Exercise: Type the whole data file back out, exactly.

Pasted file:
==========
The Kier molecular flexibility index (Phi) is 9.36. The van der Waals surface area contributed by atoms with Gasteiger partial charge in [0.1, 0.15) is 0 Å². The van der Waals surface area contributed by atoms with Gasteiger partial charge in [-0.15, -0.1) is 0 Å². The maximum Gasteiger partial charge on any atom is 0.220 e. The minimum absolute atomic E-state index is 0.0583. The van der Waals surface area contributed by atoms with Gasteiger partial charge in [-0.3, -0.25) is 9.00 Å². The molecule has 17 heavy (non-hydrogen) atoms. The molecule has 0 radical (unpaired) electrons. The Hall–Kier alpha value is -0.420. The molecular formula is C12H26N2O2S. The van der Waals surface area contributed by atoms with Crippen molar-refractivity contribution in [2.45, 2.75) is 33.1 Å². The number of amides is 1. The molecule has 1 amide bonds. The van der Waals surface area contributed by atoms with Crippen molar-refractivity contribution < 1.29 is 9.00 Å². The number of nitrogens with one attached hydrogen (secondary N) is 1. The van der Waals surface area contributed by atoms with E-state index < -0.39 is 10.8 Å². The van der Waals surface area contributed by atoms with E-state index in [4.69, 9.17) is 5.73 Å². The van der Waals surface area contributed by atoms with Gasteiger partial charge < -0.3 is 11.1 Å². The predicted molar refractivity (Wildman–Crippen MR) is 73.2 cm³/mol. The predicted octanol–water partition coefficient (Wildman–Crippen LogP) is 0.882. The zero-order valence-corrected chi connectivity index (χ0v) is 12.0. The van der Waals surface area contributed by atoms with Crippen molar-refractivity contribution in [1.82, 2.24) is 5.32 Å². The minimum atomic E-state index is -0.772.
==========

The Kier molecular flexibility index (Phi) is 9.36. The van der Waals surface area contributed by atoms with Gasteiger partial charge in [0.1, 0.15) is 0 Å². The van der Waals surface area contributed by atoms with Gasteiger partial charge in [-0.15, -0.1) is 0 Å². The maximum Gasteiger partial charge on any atom is 0.220 e. The minimum absolute atomic E-state index is 0.0583. The van der Waals surface area contributed by atoms with Gasteiger partial charge in [-0.3, -0.25) is 9.00 Å². The molecule has 17 heavy (non-hydrogen) atoms. The molecule has 0 radical (unpaired) electrons. The Hall–Kier alpha value is -0.420. The molecular formula is C12H26N2O2S. The van der Waals surface area contributed by atoms with Crippen molar-refractivity contribution in [2.45, 2.75) is 33.1 Å². The number of amides is 1. The molecule has 1 amide bonds. The van der Waals surface area contributed by atoms with Crippen molar-refractivity contribution < 1.29 is 9.00 Å². The number of nitrogens with one attached hydrogen (secondary N) is 1. The van der Waals surface area contributed by atoms with E-state index < -0.39 is 10.8 Å². The van der Waals surface area contributed by atoms with E-state index in [4.69, 9.17) is 5.73 Å². The van der Waals surface area contributed by atoms with Gasteiger partial charge < -0.3 is 11.1 Å². The predicted molar refractivity (Wildman–Crippen MR) is 73.2 cm³/mol. The predicted octanol–water partition coefficient (Wildman–Crippen LogP) is 0.882. The zero-order valence-corrected chi connectivity index (χ0v) is 12.0. The van der Waals surface area contributed by atoms with Crippen molar-refractivity contribution in [1.82, 2.24) is 5.32 Å². The minimum atomic E-state index is -0.772.